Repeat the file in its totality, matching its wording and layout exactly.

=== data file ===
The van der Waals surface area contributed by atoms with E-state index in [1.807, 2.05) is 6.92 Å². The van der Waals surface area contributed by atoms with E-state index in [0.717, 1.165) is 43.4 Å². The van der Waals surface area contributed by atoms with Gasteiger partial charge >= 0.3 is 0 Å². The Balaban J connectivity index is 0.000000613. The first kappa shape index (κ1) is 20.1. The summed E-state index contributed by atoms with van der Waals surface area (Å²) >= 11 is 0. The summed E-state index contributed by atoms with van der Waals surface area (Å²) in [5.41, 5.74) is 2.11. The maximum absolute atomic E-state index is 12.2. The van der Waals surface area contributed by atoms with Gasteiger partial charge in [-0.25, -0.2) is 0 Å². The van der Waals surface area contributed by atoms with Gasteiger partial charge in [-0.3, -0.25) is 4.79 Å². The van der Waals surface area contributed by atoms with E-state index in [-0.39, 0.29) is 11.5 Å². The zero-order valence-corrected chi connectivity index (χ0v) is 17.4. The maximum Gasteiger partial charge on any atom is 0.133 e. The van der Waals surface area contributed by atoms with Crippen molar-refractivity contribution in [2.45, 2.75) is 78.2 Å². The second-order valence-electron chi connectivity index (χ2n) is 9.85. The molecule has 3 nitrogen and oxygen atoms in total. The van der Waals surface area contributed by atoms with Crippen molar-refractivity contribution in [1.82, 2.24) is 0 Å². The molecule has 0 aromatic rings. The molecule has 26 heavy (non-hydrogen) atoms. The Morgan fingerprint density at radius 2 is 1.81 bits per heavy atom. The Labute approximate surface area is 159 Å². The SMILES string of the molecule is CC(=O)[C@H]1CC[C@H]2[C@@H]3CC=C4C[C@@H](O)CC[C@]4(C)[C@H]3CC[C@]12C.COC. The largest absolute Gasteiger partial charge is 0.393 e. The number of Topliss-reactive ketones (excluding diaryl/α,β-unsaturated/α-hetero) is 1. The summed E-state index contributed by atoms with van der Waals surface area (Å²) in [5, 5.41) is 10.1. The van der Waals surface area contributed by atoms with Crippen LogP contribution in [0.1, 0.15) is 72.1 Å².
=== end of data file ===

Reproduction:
The van der Waals surface area contributed by atoms with E-state index in [1.807, 2.05) is 6.92 Å². The van der Waals surface area contributed by atoms with E-state index in [0.717, 1.165) is 43.4 Å². The van der Waals surface area contributed by atoms with Gasteiger partial charge >= 0.3 is 0 Å². The Balaban J connectivity index is 0.000000613. The first kappa shape index (κ1) is 20.1. The summed E-state index contributed by atoms with van der Waals surface area (Å²) >= 11 is 0. The summed E-state index contributed by atoms with van der Waals surface area (Å²) in [5.41, 5.74) is 2.11. The maximum absolute atomic E-state index is 12.2. The van der Waals surface area contributed by atoms with Gasteiger partial charge in [-0.25, -0.2) is 0 Å². The van der Waals surface area contributed by atoms with Gasteiger partial charge in [-0.3, -0.25) is 4.79 Å². The van der Waals surface area contributed by atoms with E-state index in [-0.39, 0.29) is 11.5 Å². The zero-order valence-corrected chi connectivity index (χ0v) is 17.4. The maximum Gasteiger partial charge on any atom is 0.133 e. The van der Waals surface area contributed by atoms with Crippen molar-refractivity contribution in [2.45, 2.75) is 78.2 Å². The second-order valence-electron chi connectivity index (χ2n) is 9.85. The molecule has 3 nitrogen and oxygen atoms in total. The van der Waals surface area contributed by atoms with Crippen molar-refractivity contribution in [1.82, 2.24) is 0 Å². The molecule has 0 aromatic rings. The molecule has 26 heavy (non-hydrogen) atoms. The Morgan fingerprint density at radius 2 is 1.81 bits per heavy atom. The Labute approximate surface area is 159 Å². The SMILES string of the molecule is CC(=O)[C@H]1CC[C@H]2[C@@H]3CC=C4C[C@@H](O)CC[C@]4(C)[C@H]3CC[C@]12C.COC. The largest absolute Gasteiger partial charge is 0.393 e. The number of Topliss-reactive ketones (excluding diaryl/α,β-unsaturated/α-hetero) is 1. The summed E-state index contributed by atoms with van der Waals surface area (Å²) in [5, 5.41) is 10.1. The van der Waals surface area contributed by atoms with Crippen LogP contribution in [0.1, 0.15) is 72.1 Å².